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When it Hits the Fan: What Do Creators Owe Fans?

Fans are a very dangerous group to court – although I suppose that’s implied, what with the word being an abbreviation of “fanatic”. Sure, they’ll follow a particular project with zeal and enthusiasm that most producers could only dream of, and (perhaps) prove an invaluable marketing tool in this era of the viral campaign – at the very least, they are more likely to invest a lot more money in your product than a regular consumer. However, that investment comes with a downside – one that I wonder how much creators ultimately end up resenting. To call it “demand” perhaps understates the matter – after all, plenty of non-fanatic movie fans wait for the big blockbusters of the year – but there tends to be a note of what is best described as “possessiveness” or “entitlement” that comes with a large invested fan group. And is that necessarily a good thing? Do these fans feel that these creators “owe” them something for their extended loyalty? Is it fair to demand that from any producer or writer or director?

Heated fan disagreements sometimes get out of hand...

Don’t get me wrong. I do think that every actor, director, producer and writer owes something to anybody paying to consume their work. Call me romantic, but I think that anyone producing anything (not just entertainment) owes it to their customers to produce the best material that they can – this is why, perhaps, stories like Matthew Goode laughing at how crap he knew Leap Year was while he was filming it upsets me so much. I think there’s something disappointing about a production that isn’t trying too hard – I don’t need every film to “push the boundaries of the medium”, for example, but I do want them to try to be good at what they’re doing.

However, I have difficulty translating that more abstract philosophy into a more fundamental debt to those who invest in a property. What prompted this post was a news article I was reading, on a (quite probably) fake poster for the Star Trek sequel. The article in question mounted a particularly scathing attack on the individuals behind the film for daring to broaden their horizons a little bit:

The people who are supposed to be making it are taking their time about it. Not because they care deeply for Star Trek and want to get it right, but because they’re all using the success of the Star Trek reboot to get them all sorts of jobs doing other things, which have distracted them from doing the only thing they’re involved in that anyone really cares about: Star Trek.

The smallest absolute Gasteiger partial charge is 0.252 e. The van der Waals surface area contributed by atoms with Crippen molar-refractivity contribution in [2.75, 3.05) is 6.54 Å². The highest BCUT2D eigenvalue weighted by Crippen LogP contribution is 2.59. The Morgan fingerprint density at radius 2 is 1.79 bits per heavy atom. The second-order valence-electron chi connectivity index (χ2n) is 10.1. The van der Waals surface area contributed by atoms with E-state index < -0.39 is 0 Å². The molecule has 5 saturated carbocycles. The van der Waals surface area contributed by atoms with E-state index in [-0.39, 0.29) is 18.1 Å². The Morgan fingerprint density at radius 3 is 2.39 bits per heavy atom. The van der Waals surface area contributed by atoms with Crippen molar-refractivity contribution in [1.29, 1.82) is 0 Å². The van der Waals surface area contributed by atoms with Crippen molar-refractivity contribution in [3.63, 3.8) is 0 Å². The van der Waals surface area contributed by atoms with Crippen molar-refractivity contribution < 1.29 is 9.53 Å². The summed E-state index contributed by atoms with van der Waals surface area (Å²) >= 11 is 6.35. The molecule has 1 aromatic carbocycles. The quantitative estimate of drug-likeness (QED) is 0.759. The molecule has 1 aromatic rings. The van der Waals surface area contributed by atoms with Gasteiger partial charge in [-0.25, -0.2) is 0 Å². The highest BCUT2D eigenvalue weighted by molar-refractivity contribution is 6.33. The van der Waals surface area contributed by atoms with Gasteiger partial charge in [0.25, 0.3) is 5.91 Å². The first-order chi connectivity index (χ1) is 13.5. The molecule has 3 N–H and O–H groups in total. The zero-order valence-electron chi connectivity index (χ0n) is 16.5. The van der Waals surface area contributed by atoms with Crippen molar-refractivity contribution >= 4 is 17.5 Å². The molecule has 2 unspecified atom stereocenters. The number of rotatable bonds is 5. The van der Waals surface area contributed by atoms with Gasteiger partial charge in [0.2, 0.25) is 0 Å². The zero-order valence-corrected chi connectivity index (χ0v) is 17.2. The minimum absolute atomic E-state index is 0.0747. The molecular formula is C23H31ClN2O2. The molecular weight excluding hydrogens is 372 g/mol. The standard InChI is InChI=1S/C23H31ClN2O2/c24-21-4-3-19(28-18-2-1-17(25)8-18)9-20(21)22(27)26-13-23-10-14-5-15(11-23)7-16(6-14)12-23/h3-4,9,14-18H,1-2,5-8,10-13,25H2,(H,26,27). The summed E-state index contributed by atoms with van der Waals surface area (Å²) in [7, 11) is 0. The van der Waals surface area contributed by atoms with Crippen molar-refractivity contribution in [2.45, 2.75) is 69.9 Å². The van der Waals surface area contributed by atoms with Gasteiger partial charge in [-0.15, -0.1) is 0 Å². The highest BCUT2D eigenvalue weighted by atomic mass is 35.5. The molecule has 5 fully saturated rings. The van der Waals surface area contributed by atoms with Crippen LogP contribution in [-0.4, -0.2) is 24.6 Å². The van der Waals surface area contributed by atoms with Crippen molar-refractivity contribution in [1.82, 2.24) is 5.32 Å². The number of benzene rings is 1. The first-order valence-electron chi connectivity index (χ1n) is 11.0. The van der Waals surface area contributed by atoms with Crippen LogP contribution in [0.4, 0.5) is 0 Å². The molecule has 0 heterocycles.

The sense of entitlement in that post is palpable. “You owe me a Star Trek!” the author seems to scream, with a bitter resentment. Of course, the logic suggested by the article is that JJ Abrams, Damon Lindelof, Robert Orci and Alex Kurtzman is down solely to Star Trek. In fact, their involvement with the franchise, this article would have you believe, was solely so that they could use it as a stepping stone to climb over it – towards more “artsy fartsy” things, no doubt.

When your living room looks like this, you might have a problem...

I don’t accept any of this. Sure, Star Trek was a huge hit, but JJ Abrams was already a massively successful television and film producer. Lost was a generational phenomenon on par with Star Trek: The Original Series, regardless of your opinion on it. Cloverfield had demonstrated that Abrams had an eye for quirky pop culture through a hip and modern lens – he was always going to have a big hit, and if it wasn’t Star Trek it could have been Magnum P.I. or The Twilight Zone or something. He has admitted in the past (perhaps too candidly) that he isn’t a “trekkie” (or “trekker” depending on the nomenclature), but you know what? I am glad that he did make it. It was a hugely entertaining and optimistic blockbuster which captured the spirit of the characters particularly well.

So I don’t think that Abrams or any of his associates “owe” anyone a sequel. Would I like one? Yes, very much so. I would gladly have it tomorrow. But I don’t want Abrams or Lindelof to produce it out of a sense of obligation – I want them to do it because they have an idea which absolutely needs to be told on the big screen and seen in Imax. I felt the same way about Christopher Nolan and the sequel to The Dark Knight. I thought the movie felt like a middle act in a trilogy, but if Nolan didn’t want to come back… well, it was a shame, but nothing to be angry about. He had given me two fantastic movies and I was thankful. He didn’t owe me anything – I owed him a “thank you”. I’m delighted that we’ll be getting The Dark Knight Rises in 2012, but I’m even more ecstatic that Nolan is doing it because he wants to.